In the Headlines
Stocks continued to struggle Friday morning, with Wall Street futures pointing sharply lower after an earlier bounce.
Many technical traders are eyeing Aug. 9 intraday lows. They're watching to see whether support will hold above those levels on major indices, or whether capitulation, with even lower lows, is still ahead. The CBOE Volatility Index, better known as the VIX or the "fear index," jumped 10.8% Thursday, to $41.35.
European indices retreated into negative territory after earlier gains. The Group of 20 major economies issued a statement late Thursday saying the nations would work together to find a solution to Europe's financial crisis. But the words clearly didn't appease investors. A growing number of economic analysts are talking about the "when" not the "if" of Greek debt default.
A French bank regulator said this morning that 15 and 20 European banks need to be recapitalized, although none were in France. Yesterday, a European Union (EU) official also commented that several banks in the region will need additional funding in the near future. The euro traded lower vs. the dollar early Friday.
Asian stocks took their cue from Wall Street's free fall, closing Friday with losses. However, indices rallied during the session to finish above previous lows. Japan's Nikkei was closed for a holiday. As in Europe, resources-related stocks were among the big decliners on pessimism about the global economy and demand for materials.
Those doubts were also in evidence in early Nymex electronic trade. Copper fell $0.2075 to $3.28 per pound. The industrial metal closed just pennies above its intraday low Thursday.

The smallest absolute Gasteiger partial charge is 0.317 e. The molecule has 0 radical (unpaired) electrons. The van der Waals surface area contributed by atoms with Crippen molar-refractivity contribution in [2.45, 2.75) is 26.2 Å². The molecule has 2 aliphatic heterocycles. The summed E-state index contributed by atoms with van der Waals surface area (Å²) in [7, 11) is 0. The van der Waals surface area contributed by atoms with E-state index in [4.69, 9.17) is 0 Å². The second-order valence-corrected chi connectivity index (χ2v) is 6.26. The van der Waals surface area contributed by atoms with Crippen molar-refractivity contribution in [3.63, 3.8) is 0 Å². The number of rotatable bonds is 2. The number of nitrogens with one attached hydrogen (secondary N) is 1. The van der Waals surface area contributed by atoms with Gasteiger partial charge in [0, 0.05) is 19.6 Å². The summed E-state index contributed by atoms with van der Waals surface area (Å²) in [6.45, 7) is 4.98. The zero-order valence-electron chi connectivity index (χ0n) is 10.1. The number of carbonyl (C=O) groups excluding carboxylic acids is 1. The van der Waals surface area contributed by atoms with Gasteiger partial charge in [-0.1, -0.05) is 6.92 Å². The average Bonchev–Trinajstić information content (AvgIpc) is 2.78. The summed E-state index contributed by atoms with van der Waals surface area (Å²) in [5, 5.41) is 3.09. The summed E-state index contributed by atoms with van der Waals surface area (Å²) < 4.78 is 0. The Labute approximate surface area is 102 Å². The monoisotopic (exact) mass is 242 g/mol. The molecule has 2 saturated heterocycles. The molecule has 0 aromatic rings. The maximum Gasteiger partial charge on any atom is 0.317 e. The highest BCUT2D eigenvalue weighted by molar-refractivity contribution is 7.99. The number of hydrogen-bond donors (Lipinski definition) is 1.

Gold, which also plunged Thursday, continued its decline. The precious metal dropped $30.70 to $1,711 per ounce.
Silver, too, was on the losing side early Friday, falling $3.678 to $32.90 an ounce.
Crude oil, whose prices are also sensitive to the global economic outlook, dropped $1.60 per barrel to $78.91.
Company News and Earnings
There are no major U.S. economic reports to potentially distract investors today.
A company story that remains in the headlines comes from DJIA component Hewlett-Packard (HPQ). As expected, H-P's board ousted CEO Leo Apotheker after Wall Street's close on Thursday, and said former eBay (EBAY) CEO Meg Whitman would take the post. The stock advanced $0.07, or 0.31%, to $22.87 in premarket trading.
Friday typically brings fewer earnings reports than the middle of the week. This morning, battered homebuilder KB Home (KBH) is expected to report a third-quarter loss of $0.19 per share on revenue of $380.34 million. Those results would show a deterioration from the year-earlier quarter, as the housing market bounces along the bottom, showing no improvement.
Premarket price movers Friday included DJIA component Kraft (KFT), which has shed $0.28, or 0.83%, to $33.43. The stock gapped down Thursday in market carnage, but found support near its 200-day line and rebounded to end at the high of its session range.
Tumbling commodities prices put pressure on copper and gold miner Freeport-McMoRan (FCX). The stock dropped $0.84, 2.61%, to $31.30 in early trade. After notching a big rally in the second half of last year, Freeport-McMoRan has tumbled more than 46% this year. Going into Friday's session, the stock was down 22.7% for the week, on enormous volume.
Data storage maker EMC (EMC) was a premarket gainer, advancing $0.35, or 1.71%, to $20.86. The S&P 500 component is getting a bounce after Thursday's 3.9% gap down on heavier-than-normal volume. The stock has plunged in recent months, and is treading below key moving averages.
In analyst moves, UBS resumed coverage on a number of clothing retailers. Urban Outfitters (URBN), Talbots (TLB), Gap (GPS), Coldwater Creek (CWTR), Chicos FAS (CHS), Aeropostale (ARO), American Eagle Outfitters (AEO) and Abercrombie & Fitch (ANF) were started with ratings of Neutral.
Meanwhile, UBS awarded Buy ratings to Ross Stores (ROST), Limited (LTD), Express (EXPR) and Ann Taylor (ANN).